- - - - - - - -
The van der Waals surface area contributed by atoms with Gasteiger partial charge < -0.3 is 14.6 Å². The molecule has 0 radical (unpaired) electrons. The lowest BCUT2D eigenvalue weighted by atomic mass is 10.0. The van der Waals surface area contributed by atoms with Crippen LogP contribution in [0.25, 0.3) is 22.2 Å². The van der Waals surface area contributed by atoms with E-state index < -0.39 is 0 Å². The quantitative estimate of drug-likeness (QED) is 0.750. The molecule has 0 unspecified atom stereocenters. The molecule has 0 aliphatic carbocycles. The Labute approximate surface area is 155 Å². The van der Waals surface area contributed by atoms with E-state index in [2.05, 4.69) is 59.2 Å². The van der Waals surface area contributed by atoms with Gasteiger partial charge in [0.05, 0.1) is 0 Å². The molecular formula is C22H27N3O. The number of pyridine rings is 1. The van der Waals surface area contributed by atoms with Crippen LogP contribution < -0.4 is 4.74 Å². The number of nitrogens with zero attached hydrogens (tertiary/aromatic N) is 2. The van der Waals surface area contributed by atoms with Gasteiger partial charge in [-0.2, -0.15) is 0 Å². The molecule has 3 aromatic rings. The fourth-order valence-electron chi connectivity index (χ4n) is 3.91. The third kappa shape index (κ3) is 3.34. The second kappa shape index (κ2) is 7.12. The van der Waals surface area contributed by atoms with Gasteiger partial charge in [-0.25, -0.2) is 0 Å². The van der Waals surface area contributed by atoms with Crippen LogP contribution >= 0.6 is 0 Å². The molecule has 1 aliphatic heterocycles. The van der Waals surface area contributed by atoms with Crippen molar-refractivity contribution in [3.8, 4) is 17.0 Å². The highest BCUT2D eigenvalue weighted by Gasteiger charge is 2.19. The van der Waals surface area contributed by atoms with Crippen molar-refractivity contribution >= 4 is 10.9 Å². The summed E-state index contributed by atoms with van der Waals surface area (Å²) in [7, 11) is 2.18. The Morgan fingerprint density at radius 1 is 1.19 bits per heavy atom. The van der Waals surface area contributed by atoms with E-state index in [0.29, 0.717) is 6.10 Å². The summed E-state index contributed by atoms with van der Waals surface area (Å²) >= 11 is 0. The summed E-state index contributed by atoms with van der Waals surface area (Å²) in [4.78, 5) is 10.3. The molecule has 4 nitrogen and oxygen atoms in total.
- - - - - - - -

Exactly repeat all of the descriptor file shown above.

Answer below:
The van der Waals surface area contributed by atoms with Gasteiger partial charge < -0.3 is 14.6 Å². The molecule has 0 radical (unpaired) electrons. The lowest BCUT2D eigenvalue weighted by atomic mass is 10.0. The van der Waals surface area contributed by atoms with Crippen LogP contribution in [0.25, 0.3) is 22.2 Å². The van der Waals surface area contributed by atoms with E-state index < -0.39 is 0 Å². The quantitative estimate of drug-likeness (QED) is 0.750. The molecule has 0 unspecified atom stereocenters. The molecule has 0 aliphatic carbocycles. The Labute approximate surface area is 155 Å². The van der Waals surface area contributed by atoms with E-state index in [2.05, 4.69) is 59.2 Å². The van der Waals surface area contributed by atoms with Gasteiger partial charge in [0.05, 0.1) is 0 Å². The molecular formula is C22H27N3O. The number of pyridine rings is 1. The van der Waals surface area contributed by atoms with Crippen LogP contribution < -0.4 is 4.74 Å². The number of nitrogens with zero attached hydrogens (tertiary/aromatic N) is 2. The van der Waals surface area contributed by atoms with Gasteiger partial charge in [-0.2, -0.15) is 0 Å². The molecule has 3 aromatic rings. The fourth-order valence-electron chi connectivity index (χ4n) is 3.91. The third kappa shape index (κ3) is 3.34. The second kappa shape index (κ2) is 7.12. The van der Waals surface area contributed by atoms with Gasteiger partial charge in [-0.25, -0.2) is 0 Å². The van der Waals surface area contributed by atoms with Crippen LogP contribution >= 0.6 is 0 Å². The molecule has 1 aliphatic heterocycles. The van der Waals surface area contributed by atoms with Crippen molar-refractivity contribution in [3.8, 4) is 17.0 Å². The highest BCUT2D eigenvalue weighted by Gasteiger charge is 2.19. The van der Waals surface area contributed by atoms with Crippen molar-refractivity contribution >= 4 is 10.9 Å². The summed E-state index contributed by atoms with van der Waals surface area (Å²) in [7, 11) is 2.18. The Morgan fingerprint density at radius 1 is 1.19 bits per heavy atom. The van der Waals surface area contributed by atoms with E-state index in [0.29, 0.717) is 6.10 Å². The summed E-state index contributed by atoms with van der Waals surface area (Å²) >= 11 is 0. The summed E-state index contributed by atoms with van der Waals surface area (Å²) in [4.78, 5) is 10.3. The molecule has 4 nitrogen and oxygen atoms in total.